We do not want to dwell on the same issues we discussed already, but let us start with a recap, why we embarked on this initiative in the first place. Following a rapid liberalization course, the grain-economy has done quite well, at least on the surface, achieving significant yield-increases and export-growth. But we still remain highly captive to bulk-trades, as much as 85% of our exports from the West Coast. Pulse-trades added considerable value but still account for a small share of our exports.


The main force propelling the grain-economy forward came from the grass-roots, producers -- yield increases driven by consolidation and advancement. All this required considerable investment on the part of producers, be it in land, machines, systems or bins. Revenues were rising, but not commensurate with investment, increasing the debt-load on producers, still manageable for many but worrisome for others -- some were happy to retire, while others were forced out under duress.


The assets that make up the grain-economy are not limited to farms; there are the bulk-systems that handle crops to export destinations. These assets (owned by CWB and wheat-pools) were privatized, falling into the hands of a few grain companies with considerable market-power over bulk-trades, while producers were still captive to those trades. Bulk-exports fetch relatively low prices in world markets, while producers’ share of export-proceeds is limited due to lack of competitive channels.


Our basic fear is that bulk-grain prices are going to come under increasing pressure due to other supply sources expanding their production, particularly low-coast ones like the New Grain Belt we cited. Thus, producer-margins, already narrow in today’s market environment are going to be squeezed further, perhaps even jeopardizing the viability of growing staple-crops that are exported through bulk-channels. The only way for producers to increase their margins is shifting to higher-value crops.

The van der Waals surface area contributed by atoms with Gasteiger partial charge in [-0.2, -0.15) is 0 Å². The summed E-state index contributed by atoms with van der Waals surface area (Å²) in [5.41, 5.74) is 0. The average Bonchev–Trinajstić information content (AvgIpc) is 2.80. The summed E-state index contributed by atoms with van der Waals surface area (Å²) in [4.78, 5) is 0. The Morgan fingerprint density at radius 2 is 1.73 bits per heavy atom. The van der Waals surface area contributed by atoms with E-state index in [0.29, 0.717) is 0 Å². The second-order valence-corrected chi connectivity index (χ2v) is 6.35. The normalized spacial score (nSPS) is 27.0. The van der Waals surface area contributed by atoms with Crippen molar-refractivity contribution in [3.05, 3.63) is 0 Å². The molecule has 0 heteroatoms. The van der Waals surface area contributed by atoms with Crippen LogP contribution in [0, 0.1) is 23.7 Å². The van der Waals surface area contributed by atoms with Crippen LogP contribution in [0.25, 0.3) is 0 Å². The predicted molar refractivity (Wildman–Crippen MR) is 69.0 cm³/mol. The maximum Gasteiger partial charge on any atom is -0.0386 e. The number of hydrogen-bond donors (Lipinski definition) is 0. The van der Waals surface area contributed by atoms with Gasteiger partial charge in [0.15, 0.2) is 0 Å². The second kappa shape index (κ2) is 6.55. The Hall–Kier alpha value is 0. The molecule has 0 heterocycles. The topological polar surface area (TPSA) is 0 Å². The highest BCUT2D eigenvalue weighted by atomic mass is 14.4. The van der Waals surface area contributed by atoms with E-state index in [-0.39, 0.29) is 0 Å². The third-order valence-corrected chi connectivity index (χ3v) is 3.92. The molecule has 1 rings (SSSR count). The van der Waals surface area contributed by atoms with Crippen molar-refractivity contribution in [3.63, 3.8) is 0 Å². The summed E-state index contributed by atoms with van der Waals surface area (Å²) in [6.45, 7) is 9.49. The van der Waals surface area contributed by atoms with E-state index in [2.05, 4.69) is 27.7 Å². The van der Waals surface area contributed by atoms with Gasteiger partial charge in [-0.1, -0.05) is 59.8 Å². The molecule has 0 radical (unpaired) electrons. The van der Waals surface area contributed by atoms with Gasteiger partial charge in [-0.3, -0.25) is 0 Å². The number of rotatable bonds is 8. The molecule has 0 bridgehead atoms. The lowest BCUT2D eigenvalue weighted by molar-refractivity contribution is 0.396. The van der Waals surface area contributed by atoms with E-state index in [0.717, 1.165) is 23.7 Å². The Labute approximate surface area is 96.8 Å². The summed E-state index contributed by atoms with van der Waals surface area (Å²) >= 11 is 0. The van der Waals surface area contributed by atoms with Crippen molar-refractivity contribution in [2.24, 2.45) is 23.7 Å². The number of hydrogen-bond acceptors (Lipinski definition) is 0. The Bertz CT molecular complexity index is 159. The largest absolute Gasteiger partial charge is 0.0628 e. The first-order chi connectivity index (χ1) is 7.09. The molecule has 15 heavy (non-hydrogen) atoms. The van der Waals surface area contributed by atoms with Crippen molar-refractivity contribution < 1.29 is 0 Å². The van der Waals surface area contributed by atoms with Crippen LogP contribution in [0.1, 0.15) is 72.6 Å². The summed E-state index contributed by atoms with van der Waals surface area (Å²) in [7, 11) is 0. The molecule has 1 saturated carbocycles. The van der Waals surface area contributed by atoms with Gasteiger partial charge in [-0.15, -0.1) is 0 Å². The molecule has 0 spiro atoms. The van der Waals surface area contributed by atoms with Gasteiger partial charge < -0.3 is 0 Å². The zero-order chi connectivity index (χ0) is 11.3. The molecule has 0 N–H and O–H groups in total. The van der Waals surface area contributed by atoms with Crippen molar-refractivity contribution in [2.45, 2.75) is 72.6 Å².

Then, why are producers not switching to those crops? Most high-value, or loosely defined as, specialty-crops are bought directly by end-users in small quantities, and have to be shipped to final destinations in containers with their identity-preserved. But neither those direct-sales nor container-logistics channels are easily available in Western Canada, holding producers back from diversifying to higher-value crops.



The importance of scale factor


Traditionally farm sizes were quite uniform across the Prairies, and compared to today’s norms, most farms were quite small, typically a couple of thousand acres. There was a strong desire to uphold family-farming traditions, and resist corporate farming taking hold. Still, with market liberalization, considerable consolidation has taken place across the region. Now it is estimated that larger than 20,000 acre farms (more than 2,500 of them) account for as much as 40% of farm-land in Saskatchewan.


Strictly speaking there are limited scale-economies in farming -- theoretically a 1000-acre plot can achieve the same yields as a 10,000-acre one. But with rapid advances in technology, larger farms started to gain considerable advantage. They could afford to buy the latest machines more easily, and benefit from all the advanced devices that came with them (sensing, spreading, etc.). Even more importantly, they could utilize equipment more effectively to justify more investment in technology.